The nature of a mutation can often be deduced by varying the dosage of the normal allele of the gene. A mutation that reduces the level of a gene product (i.e., a hypomorphic or null mutation) should, at least in theory, be phenotypically corrected by a duplication of the normal allele, whereas the phenotype of a gain-of-function mutation will either be accentuated or only partially corrected by a duplication.
In order to create plants carrying duplications of the normal alleles of Cg and Tp2, stocks homozygous for these mutations were crossed as female by B-A translocation stocks. The Tp2 stock used in this study was homozygous for g and r-g and was crossed by TB-1OLa and TB-10L19 G R-scm stocks. Hyperploids were identified as kernels having a colored embryo and colorless endosperm; as expected, all such kernels gave G seedlings. Because Cg was not linked to a recessive marker, hyperploids from the cross Cg x TB-3Sb were identified by chromosome number. In both instances hyperploid individuals were clearly mutant in phenotype. In fact, none of the progeny from these crosses were completely normal. This result strongly suggests that Cg and Tp2 are not hypomorphic or null mutations, and therefore must involve a gain of function. Whether they are responsible for the overproduction of a normal gene product or the production of an antimorphic product will be examined by reversion studies, and by a more comprehensive dosage analysis.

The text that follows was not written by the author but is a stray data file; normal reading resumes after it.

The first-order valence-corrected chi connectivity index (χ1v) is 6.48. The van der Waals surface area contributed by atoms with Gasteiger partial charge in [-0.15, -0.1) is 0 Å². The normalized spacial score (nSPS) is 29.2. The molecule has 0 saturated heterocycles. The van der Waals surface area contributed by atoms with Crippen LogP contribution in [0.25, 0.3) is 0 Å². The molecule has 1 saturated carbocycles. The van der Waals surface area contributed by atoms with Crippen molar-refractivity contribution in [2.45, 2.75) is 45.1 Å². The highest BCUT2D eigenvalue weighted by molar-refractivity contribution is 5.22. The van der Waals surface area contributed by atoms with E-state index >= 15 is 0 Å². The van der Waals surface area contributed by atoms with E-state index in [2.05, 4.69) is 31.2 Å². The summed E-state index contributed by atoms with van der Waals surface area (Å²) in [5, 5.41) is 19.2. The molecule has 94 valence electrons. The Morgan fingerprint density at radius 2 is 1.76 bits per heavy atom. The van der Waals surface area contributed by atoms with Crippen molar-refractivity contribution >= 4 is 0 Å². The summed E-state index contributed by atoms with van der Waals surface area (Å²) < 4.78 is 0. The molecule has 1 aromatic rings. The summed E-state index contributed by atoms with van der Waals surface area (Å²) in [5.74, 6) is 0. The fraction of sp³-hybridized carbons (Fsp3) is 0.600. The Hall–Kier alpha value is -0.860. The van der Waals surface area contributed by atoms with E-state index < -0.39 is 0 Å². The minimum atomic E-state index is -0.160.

R. S. Poethig
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